Crude Oil ( ) Brent Crude ( ) Natural Gas ( ) S&P 500 ( ) PHLX Oil ( )

Floating storage in Iran down nearly 50% in the last three months – up to 30 cargoes

Iran is using the recent uptick in oil prices to sell off crude oil that has been sitting in offshore storage since the end of international sanctions. The Islamic Republic sold more than 13 million barrels of oil that was held in tankers, capitalizing on OPEC’s agreement to cut production in November, reports Reuters.

The amount of Iranian oil held at sea has dropped to 16.4 MMBO from 29.6 MMBO since the beginning of October. Prior to that, Iran’s offshore inventories sat relatively untouched, with just 0.1 MMBO sold in the first three quarters of the year.

The spike in sales from offshore storage has also lightened the load on Iran’s tanker fleet, with 12 to 14 Iranian tankers now holding crude. During the summer, around 30 tankers were tied up holding crude out of the 60-vessel fleet.

The oil sold in recent months has gone to buyers in Asia including China, India and South Korea and to European countries including Italy and France, although it is not clear which companies are buying the crude, reports Reuters.

Holding crude oil in offshore storage is very expensive according Mehdi Varzi, a former official at the National Iranian Oil Company (NIOC) who is now an independent global industry consultant. The country lacks enough land storage facilities for its oil and must hold oil offshore in order to keep up production while it looks for buyers.

“Iran got its way at OPEC and the Saudis agreed not to limit their capabilities. Iran will go ahead and look to export whatever they can for winter demand (globally),” said Varzi. “This is a commercial policy of trying to get rid of a lot of their crude oil on tankers as holding oil on tankers is very expensive.”

Iran qualifies 29 international companies to work on Iranian oil and gas projects

Since the end of international sanctions, Iran has steadily increased as the country looks to gain lost market share. Iran was able to increase production by approximately 0.8 MMBOPD over the course of 2016, according to the most recent data from OPEC, but in order to increase production further, the country will need the assistance of international oil companies (IOCs).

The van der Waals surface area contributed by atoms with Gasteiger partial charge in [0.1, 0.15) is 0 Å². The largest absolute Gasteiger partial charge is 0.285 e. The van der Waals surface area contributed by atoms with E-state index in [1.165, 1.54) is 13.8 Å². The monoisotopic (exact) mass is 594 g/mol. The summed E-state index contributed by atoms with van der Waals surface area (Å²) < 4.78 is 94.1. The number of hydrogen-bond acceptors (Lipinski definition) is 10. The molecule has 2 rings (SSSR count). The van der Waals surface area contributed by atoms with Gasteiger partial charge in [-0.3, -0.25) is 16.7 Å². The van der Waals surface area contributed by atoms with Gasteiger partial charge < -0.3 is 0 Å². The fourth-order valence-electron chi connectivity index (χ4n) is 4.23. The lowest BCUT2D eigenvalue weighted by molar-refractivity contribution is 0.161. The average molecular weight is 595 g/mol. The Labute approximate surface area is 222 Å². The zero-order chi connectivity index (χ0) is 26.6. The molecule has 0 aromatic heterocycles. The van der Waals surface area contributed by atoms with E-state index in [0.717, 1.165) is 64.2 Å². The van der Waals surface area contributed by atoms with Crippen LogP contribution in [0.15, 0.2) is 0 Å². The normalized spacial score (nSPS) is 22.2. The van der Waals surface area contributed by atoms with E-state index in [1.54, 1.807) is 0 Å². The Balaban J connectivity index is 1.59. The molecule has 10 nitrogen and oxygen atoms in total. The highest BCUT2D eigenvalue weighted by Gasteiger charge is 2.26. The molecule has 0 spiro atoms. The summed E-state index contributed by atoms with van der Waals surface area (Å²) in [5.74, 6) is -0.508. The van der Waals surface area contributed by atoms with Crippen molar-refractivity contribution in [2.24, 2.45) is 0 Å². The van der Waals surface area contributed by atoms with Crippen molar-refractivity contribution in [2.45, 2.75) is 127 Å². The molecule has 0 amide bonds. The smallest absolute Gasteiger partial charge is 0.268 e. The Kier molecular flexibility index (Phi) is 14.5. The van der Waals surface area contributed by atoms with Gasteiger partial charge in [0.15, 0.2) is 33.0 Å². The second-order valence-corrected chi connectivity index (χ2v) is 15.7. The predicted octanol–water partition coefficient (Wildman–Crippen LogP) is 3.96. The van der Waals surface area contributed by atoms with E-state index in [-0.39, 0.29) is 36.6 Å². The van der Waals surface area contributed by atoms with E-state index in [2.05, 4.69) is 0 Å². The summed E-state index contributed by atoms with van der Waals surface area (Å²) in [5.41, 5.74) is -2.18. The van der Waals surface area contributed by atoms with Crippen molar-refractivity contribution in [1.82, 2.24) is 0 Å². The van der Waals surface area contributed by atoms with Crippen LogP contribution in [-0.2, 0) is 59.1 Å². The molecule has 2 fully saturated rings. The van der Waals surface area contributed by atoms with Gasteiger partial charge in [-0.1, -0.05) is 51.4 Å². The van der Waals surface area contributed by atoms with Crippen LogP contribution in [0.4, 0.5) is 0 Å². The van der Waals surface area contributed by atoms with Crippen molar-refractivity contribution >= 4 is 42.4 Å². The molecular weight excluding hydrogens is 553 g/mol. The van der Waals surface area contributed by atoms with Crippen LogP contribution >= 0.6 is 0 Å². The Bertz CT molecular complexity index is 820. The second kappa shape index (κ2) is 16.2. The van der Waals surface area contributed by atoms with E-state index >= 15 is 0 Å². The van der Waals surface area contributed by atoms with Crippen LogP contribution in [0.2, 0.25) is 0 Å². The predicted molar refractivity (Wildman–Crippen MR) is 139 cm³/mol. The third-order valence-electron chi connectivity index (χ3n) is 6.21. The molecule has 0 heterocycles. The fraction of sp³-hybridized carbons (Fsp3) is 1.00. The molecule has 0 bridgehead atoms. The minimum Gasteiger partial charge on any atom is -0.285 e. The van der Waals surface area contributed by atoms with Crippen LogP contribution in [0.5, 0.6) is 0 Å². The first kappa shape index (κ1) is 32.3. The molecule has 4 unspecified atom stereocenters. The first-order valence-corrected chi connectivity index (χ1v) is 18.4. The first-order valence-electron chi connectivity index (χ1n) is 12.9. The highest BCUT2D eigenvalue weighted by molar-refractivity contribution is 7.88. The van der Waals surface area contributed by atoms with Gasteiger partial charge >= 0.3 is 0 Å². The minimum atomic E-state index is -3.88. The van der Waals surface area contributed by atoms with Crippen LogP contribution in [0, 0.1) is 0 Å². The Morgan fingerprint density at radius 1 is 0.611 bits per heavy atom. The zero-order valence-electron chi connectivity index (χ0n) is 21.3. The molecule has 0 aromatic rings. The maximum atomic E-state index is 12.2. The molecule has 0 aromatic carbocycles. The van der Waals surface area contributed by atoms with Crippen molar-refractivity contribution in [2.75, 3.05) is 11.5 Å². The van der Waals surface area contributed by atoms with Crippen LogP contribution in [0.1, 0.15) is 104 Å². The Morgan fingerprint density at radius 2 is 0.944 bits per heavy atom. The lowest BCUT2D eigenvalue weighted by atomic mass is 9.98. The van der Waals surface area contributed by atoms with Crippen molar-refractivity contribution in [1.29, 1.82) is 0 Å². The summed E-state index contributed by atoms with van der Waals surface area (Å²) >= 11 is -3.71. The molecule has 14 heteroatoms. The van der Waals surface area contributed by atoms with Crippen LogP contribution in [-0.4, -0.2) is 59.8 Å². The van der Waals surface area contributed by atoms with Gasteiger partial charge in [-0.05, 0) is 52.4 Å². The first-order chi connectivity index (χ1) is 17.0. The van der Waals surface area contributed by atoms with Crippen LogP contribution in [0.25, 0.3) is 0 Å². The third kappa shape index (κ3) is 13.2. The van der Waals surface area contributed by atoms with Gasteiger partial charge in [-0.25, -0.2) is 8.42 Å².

On Tuesday, Iran announced a list of 29 oil companies it approved to bid in tenders for future development projects. The list includes majors from China, Russia, France, Germany, and other countries. A full list can be seen here.

NIOC will hold its first tender in late January to seek partners for a project to develop the South Azadegan oil field. Shell and Malaysia’s Petroliam Nasional both signed preliminary agreements last month to conduct development studies at Azadegan and other oil fields.

Important disclosures: The information provided herein is believed to be reliable; however, EnerCom, Inc. makes no representation or warranty as to its completeness or accuracy. EnerCom’s conclusions are based upon information gathered from sources deemed to be reliable. This note is not intended as an offer or solicitation for the purchase or sale of any security or financial instrument of any company mentioned in this note. This note was prepared for general circulation and does not provide investment recommendations specific to individual investors. All readers of the note must make their own investment decisions based upon their specific investment objectives and financial situation utilizing their own financial advisors as they deem necessary. Investors should consider a company’s entire financial and operational structure in making any investment decisions. Past performance of any company discussed in this note should not be taken as an indication or guarantee of future results. EnerCom is a multi-disciplined management consulting services firm that regularly intends to seek business, or currently may be undertaking business, with companies covered on Oil & Gas 360®, and thereby seeks to receive compensation from these companies for its services. In addition, EnerCom, or its principals or employees, may have an economic interest in any of these companies. As a result, readers of EnerCom’s Oil & Gas 360® should be aware that the firm may have a conflict of interest that could affect the objectivity of this note. EnerCom, or its principals or employees, may have an economic interest in any of the companies covered in this report or on Oil & Gas 360®. As a result, readers of EnerCom’s reports or Oil & Gas 360® should be aware that the firm may have a conflict of interest that could affect the objectivity of this report.